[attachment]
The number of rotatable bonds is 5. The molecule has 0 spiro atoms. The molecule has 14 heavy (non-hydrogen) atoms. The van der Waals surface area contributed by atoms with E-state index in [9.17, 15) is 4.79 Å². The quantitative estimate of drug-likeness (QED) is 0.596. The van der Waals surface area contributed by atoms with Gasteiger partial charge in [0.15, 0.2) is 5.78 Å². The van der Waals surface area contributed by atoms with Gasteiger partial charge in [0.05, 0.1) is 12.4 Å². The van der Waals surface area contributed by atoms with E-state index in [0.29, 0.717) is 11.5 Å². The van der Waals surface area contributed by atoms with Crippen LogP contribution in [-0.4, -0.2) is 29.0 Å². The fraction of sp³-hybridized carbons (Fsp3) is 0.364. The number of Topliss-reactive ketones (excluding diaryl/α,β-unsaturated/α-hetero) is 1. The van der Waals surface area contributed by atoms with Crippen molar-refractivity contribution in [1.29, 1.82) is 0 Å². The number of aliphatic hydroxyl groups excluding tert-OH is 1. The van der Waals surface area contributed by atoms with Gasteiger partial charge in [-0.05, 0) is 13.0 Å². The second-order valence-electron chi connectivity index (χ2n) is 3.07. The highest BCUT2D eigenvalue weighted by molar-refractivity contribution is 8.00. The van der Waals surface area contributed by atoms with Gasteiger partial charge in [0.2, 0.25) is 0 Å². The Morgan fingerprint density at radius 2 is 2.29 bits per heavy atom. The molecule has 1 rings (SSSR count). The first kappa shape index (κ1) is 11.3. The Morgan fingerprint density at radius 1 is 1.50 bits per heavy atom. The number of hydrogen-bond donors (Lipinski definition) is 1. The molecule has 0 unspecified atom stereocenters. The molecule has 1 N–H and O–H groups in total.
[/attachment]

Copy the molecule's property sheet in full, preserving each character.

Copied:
The number of rotatable bonds is 5. The molecule has 0 spiro atoms. The molecule has 14 heavy (non-hydrogen) atoms. The van der Waals surface area contributed by atoms with E-state index in [9.17, 15) is 4.79 Å². The quantitative estimate of drug-likeness (QED) is 0.596. The van der Waals surface area contributed by atoms with Gasteiger partial charge in [0.15, 0.2) is 5.78 Å². The van der Waals surface area contributed by atoms with Gasteiger partial charge in [0.05, 0.1) is 12.4 Å². The van der Waals surface area contributed by atoms with E-state index in [0.29, 0.717) is 11.5 Å². The van der Waals surface area contributed by atoms with Crippen LogP contribution in [-0.4, -0.2) is 29.0 Å². The fraction of sp³-hybridized carbons (Fsp3) is 0.364. The number of Topliss-reactive ketones (excluding diaryl/α,β-unsaturated/α-hetero) is 1. The van der Waals surface area contributed by atoms with Crippen molar-refractivity contribution in [1.29, 1.82) is 0 Å². The number of aliphatic hydroxyl groups excluding tert-OH is 1. The van der Waals surface area contributed by atoms with Gasteiger partial charge in [-0.05, 0) is 13.0 Å². The second-order valence-electron chi connectivity index (χ2n) is 3.07. The highest BCUT2D eigenvalue weighted by molar-refractivity contribution is 8.00. The van der Waals surface area contributed by atoms with Gasteiger partial charge in [0.2, 0.25) is 0 Å². The Morgan fingerprint density at radius 2 is 2.29 bits per heavy atom. The molecule has 1 rings (SSSR count). The first kappa shape index (κ1) is 11.3. The Morgan fingerprint density at radius 1 is 1.50 bits per heavy atom. The number of hydrogen-bond donors (Lipinski definition) is 1. The molecule has 0 unspecified atom stereocenters. The molecule has 1 N–H and O–H groups in total.